The next few months will be dedicated to optimising the new accelerator characteristic and bringing it up to the design parameters. The next big step is to open the shutters that will allow these very bright x-rays to reach the instrument where scientists can use them for their experimentation. This is something that will start in March, and will be completed in August of next year when operations will resume and the instrument will go back to full-service mode for the scientific community.
Can you tell us about the huge engineering feat in bringing it to life?
The EBS was an engineering realisation. The completely new design relied on the most advanced engineering challenges in terms of both magnet design and ultra-high vacuum components for a particle accelerator. All the components had to be precision-aligned to within 50 µm (about half the width of a human hair), over a distance of almost 1 km. As a result, everything had to be procured and controlled within those parameters, and finally assembled and aligned with the same precision.
We carried out this work in parallel to the normal operation of the old accelerator until December 2018. On the 10th of December 2018, we shut down the old storage rings in order to proceed with the renovation of the tunnel and install all the components of the new storage ring which were pre-assembled before. Within 12 months, this whole feat was completed with no accidents, with a perfect organisation of teamwork about 250 different individuals working on this programme. At one point, we even had up to 100 people with different expertise working simultaneously on this one-kilometre-long tunnel. I’m very proud that everything was carried out without accident and according to schedule that was set up in September 2016.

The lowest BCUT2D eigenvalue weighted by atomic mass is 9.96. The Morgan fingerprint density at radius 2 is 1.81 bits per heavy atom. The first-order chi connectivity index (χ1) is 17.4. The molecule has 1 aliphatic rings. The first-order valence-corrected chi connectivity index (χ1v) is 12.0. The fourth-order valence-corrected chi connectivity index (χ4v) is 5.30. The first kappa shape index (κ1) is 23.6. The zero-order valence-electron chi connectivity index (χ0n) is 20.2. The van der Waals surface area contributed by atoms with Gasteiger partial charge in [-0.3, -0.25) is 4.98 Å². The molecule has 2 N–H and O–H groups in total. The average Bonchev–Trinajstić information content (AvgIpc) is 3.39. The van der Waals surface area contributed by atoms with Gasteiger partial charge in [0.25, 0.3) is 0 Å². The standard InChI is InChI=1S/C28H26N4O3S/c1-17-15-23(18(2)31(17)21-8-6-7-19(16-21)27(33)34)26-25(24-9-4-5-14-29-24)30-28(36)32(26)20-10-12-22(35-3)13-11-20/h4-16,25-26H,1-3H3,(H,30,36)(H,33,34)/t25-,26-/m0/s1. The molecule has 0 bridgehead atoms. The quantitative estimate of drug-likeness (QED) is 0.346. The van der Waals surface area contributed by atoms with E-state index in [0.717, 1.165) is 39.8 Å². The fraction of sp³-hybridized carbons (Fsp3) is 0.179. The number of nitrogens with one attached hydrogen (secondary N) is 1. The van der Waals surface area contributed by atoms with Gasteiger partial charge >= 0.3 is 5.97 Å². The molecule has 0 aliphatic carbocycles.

Shortly after the completion date, electrons were immediately circulating and accumulating in the new accelerator. We were able to see this very bright beam inside in this new magnetic design, demonstrating that the assembly and distribution process was done up to the highest standards of expectations. Of course, we now have to optimise its performances in terms of store current, position stability and support. This is normal routine and we are quite confident that at this point, we should be able to achieve the performance required for us to open up to the scientific community.
What are some of capabilities of this new generation of high-energy synchrotron source?